Mary Astell 1666-1731 published the pamphlet A Serious Proposal to the Ladies for the Advancement of their True and Greatest Interest in 1694, a period at which there were only minimal opportunities for education for women in Britain, and few possible careers other than domestic service. The main role of women was to become wives and manage their husbands' households. The traditional other option for women's education and refuge for women of the upper classes who did not marry had traditionally been convents. However, with the Protestant Reformation and the Dissolution of the Monasteries between 1536 and 1541, there were no religious orders for women left in England.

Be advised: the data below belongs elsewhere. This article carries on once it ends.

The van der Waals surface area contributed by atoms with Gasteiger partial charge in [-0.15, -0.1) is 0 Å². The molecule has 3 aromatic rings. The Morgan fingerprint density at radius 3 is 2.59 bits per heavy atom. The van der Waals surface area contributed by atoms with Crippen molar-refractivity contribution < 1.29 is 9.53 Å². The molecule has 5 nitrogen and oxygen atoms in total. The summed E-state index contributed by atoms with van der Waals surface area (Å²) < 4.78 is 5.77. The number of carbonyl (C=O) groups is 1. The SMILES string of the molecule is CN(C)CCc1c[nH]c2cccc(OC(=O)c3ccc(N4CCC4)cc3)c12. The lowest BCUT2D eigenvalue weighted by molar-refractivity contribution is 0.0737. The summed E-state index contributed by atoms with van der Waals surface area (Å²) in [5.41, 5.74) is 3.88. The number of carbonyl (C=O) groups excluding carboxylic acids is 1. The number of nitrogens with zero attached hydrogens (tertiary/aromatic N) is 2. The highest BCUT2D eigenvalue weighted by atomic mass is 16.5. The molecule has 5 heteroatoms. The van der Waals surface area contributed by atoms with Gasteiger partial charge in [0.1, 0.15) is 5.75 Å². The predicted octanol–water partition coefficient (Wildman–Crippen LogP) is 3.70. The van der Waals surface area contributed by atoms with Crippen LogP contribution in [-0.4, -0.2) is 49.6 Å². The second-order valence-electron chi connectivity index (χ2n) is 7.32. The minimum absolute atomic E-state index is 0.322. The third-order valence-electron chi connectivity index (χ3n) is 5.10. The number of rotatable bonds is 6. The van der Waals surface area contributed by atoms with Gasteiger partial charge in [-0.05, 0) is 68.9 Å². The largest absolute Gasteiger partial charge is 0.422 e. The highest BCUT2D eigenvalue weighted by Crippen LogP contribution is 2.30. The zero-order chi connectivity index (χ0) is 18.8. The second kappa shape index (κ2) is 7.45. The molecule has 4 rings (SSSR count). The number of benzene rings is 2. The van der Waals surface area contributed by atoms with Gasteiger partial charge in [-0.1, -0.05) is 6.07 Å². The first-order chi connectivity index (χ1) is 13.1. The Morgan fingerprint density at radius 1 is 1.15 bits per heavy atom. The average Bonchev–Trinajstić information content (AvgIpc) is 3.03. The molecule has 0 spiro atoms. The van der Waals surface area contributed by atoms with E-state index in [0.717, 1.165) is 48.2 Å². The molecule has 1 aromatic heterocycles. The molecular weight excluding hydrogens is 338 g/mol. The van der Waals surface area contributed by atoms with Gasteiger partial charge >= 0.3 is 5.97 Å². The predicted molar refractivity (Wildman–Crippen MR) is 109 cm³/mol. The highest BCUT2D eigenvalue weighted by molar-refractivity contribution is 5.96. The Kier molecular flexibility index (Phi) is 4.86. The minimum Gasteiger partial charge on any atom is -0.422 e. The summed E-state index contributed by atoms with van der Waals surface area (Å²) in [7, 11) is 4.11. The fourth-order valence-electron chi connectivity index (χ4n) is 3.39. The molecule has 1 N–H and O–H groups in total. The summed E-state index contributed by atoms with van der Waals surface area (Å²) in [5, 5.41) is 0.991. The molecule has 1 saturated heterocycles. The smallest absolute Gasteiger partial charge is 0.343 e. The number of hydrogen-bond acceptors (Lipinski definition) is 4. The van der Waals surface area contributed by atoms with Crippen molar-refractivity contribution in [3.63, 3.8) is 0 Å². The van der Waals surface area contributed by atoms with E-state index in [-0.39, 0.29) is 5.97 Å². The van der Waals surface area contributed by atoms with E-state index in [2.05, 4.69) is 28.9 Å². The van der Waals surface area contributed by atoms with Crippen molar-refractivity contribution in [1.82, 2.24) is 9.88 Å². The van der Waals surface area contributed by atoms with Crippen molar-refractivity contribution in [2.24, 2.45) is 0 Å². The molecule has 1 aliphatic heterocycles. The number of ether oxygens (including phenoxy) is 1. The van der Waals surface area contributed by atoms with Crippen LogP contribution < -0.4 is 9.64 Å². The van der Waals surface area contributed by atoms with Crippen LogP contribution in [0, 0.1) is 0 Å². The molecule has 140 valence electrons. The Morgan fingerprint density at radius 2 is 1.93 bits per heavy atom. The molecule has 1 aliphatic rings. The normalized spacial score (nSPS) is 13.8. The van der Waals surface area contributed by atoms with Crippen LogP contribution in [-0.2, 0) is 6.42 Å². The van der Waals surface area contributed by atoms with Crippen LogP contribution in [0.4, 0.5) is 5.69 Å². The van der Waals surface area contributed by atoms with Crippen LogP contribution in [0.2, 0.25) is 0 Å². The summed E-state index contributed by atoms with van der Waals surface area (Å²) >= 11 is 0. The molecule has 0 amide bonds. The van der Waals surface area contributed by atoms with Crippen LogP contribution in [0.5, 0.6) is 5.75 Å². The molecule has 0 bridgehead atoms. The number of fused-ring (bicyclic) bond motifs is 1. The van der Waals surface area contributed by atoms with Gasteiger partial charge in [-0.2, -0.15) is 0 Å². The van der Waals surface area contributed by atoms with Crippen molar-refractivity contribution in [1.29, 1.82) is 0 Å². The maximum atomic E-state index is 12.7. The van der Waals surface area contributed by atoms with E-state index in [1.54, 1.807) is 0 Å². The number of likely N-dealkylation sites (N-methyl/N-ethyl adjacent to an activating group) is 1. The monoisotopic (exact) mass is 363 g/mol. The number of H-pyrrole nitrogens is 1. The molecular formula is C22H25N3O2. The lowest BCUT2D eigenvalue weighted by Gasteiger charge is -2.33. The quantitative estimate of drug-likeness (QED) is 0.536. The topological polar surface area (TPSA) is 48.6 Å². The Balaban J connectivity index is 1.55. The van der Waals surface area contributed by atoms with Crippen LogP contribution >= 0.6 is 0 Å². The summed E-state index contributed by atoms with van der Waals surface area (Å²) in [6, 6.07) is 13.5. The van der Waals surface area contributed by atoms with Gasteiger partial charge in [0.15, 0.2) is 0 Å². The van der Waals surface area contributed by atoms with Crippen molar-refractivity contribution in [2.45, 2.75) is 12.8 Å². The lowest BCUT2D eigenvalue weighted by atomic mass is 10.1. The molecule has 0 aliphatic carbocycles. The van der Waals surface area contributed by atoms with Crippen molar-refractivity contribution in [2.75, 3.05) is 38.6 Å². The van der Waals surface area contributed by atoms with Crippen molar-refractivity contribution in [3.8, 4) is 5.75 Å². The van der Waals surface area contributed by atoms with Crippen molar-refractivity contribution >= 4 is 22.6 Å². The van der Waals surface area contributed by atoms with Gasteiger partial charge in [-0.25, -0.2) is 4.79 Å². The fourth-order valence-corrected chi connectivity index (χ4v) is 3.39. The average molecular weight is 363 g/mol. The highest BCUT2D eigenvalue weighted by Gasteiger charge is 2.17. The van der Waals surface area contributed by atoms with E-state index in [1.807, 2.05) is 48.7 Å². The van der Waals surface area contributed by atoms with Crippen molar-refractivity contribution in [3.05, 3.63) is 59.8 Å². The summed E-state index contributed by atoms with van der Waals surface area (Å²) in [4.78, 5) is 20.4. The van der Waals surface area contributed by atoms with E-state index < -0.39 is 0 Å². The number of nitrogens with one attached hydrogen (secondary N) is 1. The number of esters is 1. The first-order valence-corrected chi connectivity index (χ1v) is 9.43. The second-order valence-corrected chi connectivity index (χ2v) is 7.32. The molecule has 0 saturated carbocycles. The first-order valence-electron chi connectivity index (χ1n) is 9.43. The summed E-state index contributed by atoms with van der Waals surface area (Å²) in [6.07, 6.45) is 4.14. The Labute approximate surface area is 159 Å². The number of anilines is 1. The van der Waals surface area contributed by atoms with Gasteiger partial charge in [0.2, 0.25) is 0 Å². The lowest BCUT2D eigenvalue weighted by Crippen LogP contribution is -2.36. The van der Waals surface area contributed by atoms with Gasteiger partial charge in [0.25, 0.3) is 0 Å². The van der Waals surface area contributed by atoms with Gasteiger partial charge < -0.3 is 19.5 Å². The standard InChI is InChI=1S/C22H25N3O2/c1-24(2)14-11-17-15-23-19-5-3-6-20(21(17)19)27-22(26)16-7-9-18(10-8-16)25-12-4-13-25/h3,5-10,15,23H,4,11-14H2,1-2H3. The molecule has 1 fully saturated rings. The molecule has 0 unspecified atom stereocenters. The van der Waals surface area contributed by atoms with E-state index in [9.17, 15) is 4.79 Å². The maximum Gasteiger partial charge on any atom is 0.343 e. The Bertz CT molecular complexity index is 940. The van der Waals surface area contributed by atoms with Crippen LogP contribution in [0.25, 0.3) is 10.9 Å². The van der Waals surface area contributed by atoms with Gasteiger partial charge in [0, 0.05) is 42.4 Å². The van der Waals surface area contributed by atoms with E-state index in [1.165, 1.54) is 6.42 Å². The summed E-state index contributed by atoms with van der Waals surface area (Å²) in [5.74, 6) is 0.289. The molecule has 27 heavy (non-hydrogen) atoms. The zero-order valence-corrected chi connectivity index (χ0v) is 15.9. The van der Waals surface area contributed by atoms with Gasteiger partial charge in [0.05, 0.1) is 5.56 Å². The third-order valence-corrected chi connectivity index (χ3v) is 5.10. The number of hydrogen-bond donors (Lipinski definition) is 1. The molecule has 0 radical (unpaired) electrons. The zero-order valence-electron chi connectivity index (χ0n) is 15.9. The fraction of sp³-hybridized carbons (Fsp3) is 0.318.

What Astell was proposing, an idea not actually implemented until the nineteenth century, was creating a tradition of Protestant convents and schools that could serve as centers of education for women, both as preparation for religious vocations and as preparation for life outside religious orders. Women would gain from such institutions options for their future other than marriage and family, better understanding of Scripture, which would enhance their chances at salvation, ability to converse intelligently with men as equals, and the ability to rear their children better.